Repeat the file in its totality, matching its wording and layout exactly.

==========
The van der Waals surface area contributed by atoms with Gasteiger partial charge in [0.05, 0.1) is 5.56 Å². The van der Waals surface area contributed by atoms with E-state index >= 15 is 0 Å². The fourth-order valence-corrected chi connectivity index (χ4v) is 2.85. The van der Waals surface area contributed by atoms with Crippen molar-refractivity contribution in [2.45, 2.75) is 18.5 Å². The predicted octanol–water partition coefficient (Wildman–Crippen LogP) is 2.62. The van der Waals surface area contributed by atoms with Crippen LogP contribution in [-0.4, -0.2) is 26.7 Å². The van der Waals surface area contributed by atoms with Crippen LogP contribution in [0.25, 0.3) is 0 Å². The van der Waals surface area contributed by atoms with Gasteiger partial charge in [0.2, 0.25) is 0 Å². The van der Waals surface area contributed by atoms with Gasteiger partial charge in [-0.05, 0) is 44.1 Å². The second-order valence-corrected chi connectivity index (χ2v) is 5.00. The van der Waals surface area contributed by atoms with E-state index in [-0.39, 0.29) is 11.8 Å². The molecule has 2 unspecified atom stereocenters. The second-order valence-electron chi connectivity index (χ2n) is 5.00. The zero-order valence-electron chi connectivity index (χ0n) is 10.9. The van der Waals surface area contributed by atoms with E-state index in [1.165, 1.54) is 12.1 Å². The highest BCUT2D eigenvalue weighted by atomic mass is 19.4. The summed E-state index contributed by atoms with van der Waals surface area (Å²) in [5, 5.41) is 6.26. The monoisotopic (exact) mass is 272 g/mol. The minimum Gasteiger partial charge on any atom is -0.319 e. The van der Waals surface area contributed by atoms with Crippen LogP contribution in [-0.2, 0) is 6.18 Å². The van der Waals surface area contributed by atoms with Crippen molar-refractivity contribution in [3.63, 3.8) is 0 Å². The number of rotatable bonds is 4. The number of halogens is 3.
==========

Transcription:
The van der Waals surface area contributed by atoms with Gasteiger partial charge in [0.05, 0.1) is 5.56 Å². The van der Waals surface area contributed by atoms with E-state index >= 15 is 0 Å². The fourth-order valence-corrected chi connectivity index (χ4v) is 2.85. The van der Waals surface area contributed by atoms with Crippen molar-refractivity contribution in [2.45, 2.75) is 18.5 Å². The predicted octanol–water partition coefficient (Wildman–Crippen LogP) is 2.62. The van der Waals surface area contributed by atoms with Crippen LogP contribution in [-0.4, -0.2) is 26.7 Å². The van der Waals surface area contributed by atoms with Crippen LogP contribution in [0.25, 0.3) is 0 Å². The van der Waals surface area contributed by atoms with Gasteiger partial charge in [0.2, 0.25) is 0 Å². The van der Waals surface area contributed by atoms with Gasteiger partial charge in [-0.05, 0) is 44.1 Å². The second-order valence-corrected chi connectivity index (χ2v) is 5.00. The van der Waals surface area contributed by atoms with E-state index in [-0.39, 0.29) is 11.8 Å². The molecule has 2 unspecified atom stereocenters. The second-order valence-electron chi connectivity index (χ2n) is 5.00. The zero-order valence-electron chi connectivity index (χ0n) is 10.9. The van der Waals surface area contributed by atoms with E-state index in [1.165, 1.54) is 12.1 Å². The highest BCUT2D eigenvalue weighted by atomic mass is 19.4. The summed E-state index contributed by atoms with van der Waals surface area (Å²) in [5, 5.41) is 6.26. The monoisotopic (exact) mass is 272 g/mol. The minimum Gasteiger partial charge on any atom is -0.319 e. The van der Waals surface area contributed by atoms with Crippen LogP contribution in [-0.2, 0) is 6.18 Å². The van der Waals surface area contributed by atoms with Crippen molar-refractivity contribution in [3.63, 3.8) is 0 Å². The number of rotatable bonds is 4. The number of halogens is 3.